Ask Ubuntu is a question and answer site for Ubuntu users and developers. Join them; it only takes a minute:

Sign up
Here's how it works:
  1. Anybody can ask a question
  2. Anybody can answer
  3. The best answers are voted up and rise to the top

I am currently in the process of reinstalling my laptop. I've been using Ubuntu so far, and now would like to install openSUSE additionally.

I will use both OS's with mostly the same application (i. e. GNOME 3 ones largely, plus Mozilla stuff and LibreOffice).

Can I just create a /home partition that's used by both OS's and expect it to work or is it likely there are complications?

share|improve this question

There will definitely be complications unless you choose separate users for Ubuntu and SUSE. If it's the same username, you will have problems with your user configurations being overwritten, conflicting and what not, even if you are using "more or less" the same programs.

share|improve this answer
+1 for the username issue. This was also a question of mine – Anwar Shah Jul 27 '12 at 15:09

Trying to use the same home directory for two different distros out of the box will likely cause complications.

One possibility is to make a partition that is sort of a home partition, but contains only the data for the applications you wish to share between distros. Then you can create symbolic links to the appropriate files/directories in the appropriate places in your separate home directories in each distro.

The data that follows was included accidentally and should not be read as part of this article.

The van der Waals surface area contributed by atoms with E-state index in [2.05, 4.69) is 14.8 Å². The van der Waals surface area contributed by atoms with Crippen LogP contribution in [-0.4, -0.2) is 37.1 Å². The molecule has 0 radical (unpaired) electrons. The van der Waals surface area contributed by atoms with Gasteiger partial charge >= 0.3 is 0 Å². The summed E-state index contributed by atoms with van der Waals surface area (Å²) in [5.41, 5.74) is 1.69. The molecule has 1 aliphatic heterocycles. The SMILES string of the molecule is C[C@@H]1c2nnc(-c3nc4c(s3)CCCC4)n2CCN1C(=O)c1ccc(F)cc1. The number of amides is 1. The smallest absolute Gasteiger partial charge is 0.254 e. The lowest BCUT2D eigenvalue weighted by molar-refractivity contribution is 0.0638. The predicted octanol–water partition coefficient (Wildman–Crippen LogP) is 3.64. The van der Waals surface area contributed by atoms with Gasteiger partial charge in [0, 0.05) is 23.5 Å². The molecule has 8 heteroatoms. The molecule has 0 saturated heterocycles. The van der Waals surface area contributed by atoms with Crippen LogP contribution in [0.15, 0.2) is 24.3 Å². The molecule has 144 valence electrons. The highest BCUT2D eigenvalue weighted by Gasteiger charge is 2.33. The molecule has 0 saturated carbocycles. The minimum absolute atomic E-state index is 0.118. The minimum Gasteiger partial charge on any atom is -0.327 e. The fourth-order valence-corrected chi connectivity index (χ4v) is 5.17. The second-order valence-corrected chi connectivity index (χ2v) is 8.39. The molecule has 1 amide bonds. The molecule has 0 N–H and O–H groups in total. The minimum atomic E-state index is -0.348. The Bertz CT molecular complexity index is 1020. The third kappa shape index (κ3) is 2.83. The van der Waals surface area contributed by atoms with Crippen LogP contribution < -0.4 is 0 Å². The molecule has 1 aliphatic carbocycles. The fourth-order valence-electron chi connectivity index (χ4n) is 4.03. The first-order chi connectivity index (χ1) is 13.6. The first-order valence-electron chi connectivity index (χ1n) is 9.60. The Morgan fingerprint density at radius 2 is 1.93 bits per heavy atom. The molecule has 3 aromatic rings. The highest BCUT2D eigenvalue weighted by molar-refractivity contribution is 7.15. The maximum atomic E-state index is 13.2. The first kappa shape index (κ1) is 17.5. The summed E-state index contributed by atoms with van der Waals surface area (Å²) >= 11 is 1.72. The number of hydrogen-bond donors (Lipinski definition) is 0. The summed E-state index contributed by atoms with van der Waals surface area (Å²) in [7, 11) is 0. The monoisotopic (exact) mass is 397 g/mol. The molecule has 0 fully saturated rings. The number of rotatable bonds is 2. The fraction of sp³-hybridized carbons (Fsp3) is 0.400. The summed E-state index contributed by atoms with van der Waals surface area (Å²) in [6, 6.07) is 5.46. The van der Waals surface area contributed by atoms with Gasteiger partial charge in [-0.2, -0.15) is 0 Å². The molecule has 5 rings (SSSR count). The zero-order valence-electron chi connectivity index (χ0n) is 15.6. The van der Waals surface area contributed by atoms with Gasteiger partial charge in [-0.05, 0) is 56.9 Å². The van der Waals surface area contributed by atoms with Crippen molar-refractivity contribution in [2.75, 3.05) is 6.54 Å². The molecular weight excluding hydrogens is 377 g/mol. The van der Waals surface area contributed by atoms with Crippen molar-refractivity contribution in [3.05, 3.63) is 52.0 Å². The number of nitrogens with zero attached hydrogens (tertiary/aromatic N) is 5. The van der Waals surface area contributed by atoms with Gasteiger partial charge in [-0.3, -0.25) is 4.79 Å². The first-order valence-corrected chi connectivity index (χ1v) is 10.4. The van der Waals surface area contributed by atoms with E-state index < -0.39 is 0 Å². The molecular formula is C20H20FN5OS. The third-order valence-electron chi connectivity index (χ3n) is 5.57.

For example, if you use an app that in one distro stores its config in ~/.foo, and in the other stores it in ~/.bar, you can create one directory in your new partition, called /mnt/baz/myapp, and then just ln -s /mnt/baz/myapp ~/.foo in the first distro and ln -s /mnt/baz/myapp ~/.bar in the second.

It sounds complicated, but I use the same sort of setup to share certain portions of my home directory (Downloads, Documents, Music, Pictures) among a couple of different Ubuntu releases, and put them on an HDD so I can run the rest off a smaller SSD for speed.

share|improve this answer

Your Answer


By posting your answer, you agree to the privacy policy and terms of service.

Not the answer you're looking for? Browse other questions tagged or ask your own question.